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QUESTION PERIOD — Public Health Agency

National Microbiology Laboratory

June 29, 2021

Hon. Donald Neil Plett (Leader of the Opposition)

Senator Gold, I have a final question for the session. I’m sure, all summer long, you will miss the questions that we have been asking you.

My question today, leader, is about an article in the National Post where they recently reported that one of the scientists fired from the National Microbiology Laboratory is named on two separate patents filed in Beijing in collaboration with a Chinese government scientist.

The Public Servants Inventions Act states that public servants cannot file for a patent outside of Canada without receiving written consent from the appropriate minister.

When the Prime Minister was asked about this in the other place last Wednesday, he said:

. . . I also saw that troubling news this morning, so I asked the minister to follow up and figure out exactly what happened.

I don’t know why he wouldn’t have just asked the minister, “Why did you approve this?”

Leader, it has been almost a week since the Prime Minister made this comment. Was the Trudeau government aware of these patents? Yes or no?

Hon. Marc Gold (Government Representative in the Senate) [ + ]

Thank you for the question. I don’t know. The Prime Minister answered as he did, and I have no further information, senator. I regret that I don’t know the answer to your question.

This happened a week ago. Today, you have no idea. You would have thought that maybe you would know this question might be coming to you and you would have had an answer for us by now.

I’m sorry that you expect us to tell you ahead of time what we’re going to ask you, so you can prepare your answers.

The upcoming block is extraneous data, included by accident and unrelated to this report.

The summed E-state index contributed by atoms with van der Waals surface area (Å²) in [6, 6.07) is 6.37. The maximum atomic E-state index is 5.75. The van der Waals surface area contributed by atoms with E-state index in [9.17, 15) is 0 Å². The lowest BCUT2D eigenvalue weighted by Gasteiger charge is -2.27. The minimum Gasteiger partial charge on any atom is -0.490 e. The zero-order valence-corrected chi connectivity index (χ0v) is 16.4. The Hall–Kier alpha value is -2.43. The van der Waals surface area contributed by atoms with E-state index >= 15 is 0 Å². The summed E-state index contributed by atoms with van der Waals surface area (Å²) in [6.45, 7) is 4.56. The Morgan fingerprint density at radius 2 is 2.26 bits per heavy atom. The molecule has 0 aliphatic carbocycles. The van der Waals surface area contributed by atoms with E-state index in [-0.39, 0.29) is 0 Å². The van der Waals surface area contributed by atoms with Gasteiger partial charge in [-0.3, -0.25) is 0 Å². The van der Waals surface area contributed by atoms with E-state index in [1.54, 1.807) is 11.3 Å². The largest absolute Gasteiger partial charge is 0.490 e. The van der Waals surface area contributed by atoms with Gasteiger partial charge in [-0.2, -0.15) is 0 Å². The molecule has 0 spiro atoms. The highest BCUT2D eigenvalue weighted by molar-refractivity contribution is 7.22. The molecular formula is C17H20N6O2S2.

Leader, in response to the questions about the security breach at the Winnipeg lab, you have often referred to the National Security and Intelligence Committee of Parliamentarians. That committee, leader, as you well know, is not a committee of Parliament. That committee reports to the Prime Minister, and it cannot publish its findings without direct authorization of the Prime Minister. In this instance, it is being deliberately used by the Trudeau government to avoid accountability.

Again, leader, I have a question that, if you didn’t, you should have anticipated. Your government has done everything in its power to avoid revealing what happened at the last lab, including the most recent news about the patents. Which minister gave their consent for this collaboration as required by law, leader, when did this occur and why was this approved?

Senator Gold [ + ]

I can only repeat — and I know that you’re disappointed I didn’t anticipate the question, but I did not — that I don’t have the answer.

With regard to your other comments, I would simply say that the Government of Canada is proud of the work that the National Security and Intelligence Committee of Parliamentarians is doing, and it is a historic and innovative initiative to ensure that parliamentarians who have been properly cleared for security have access to information that they otherwise would not have. It’s serving Canada well.

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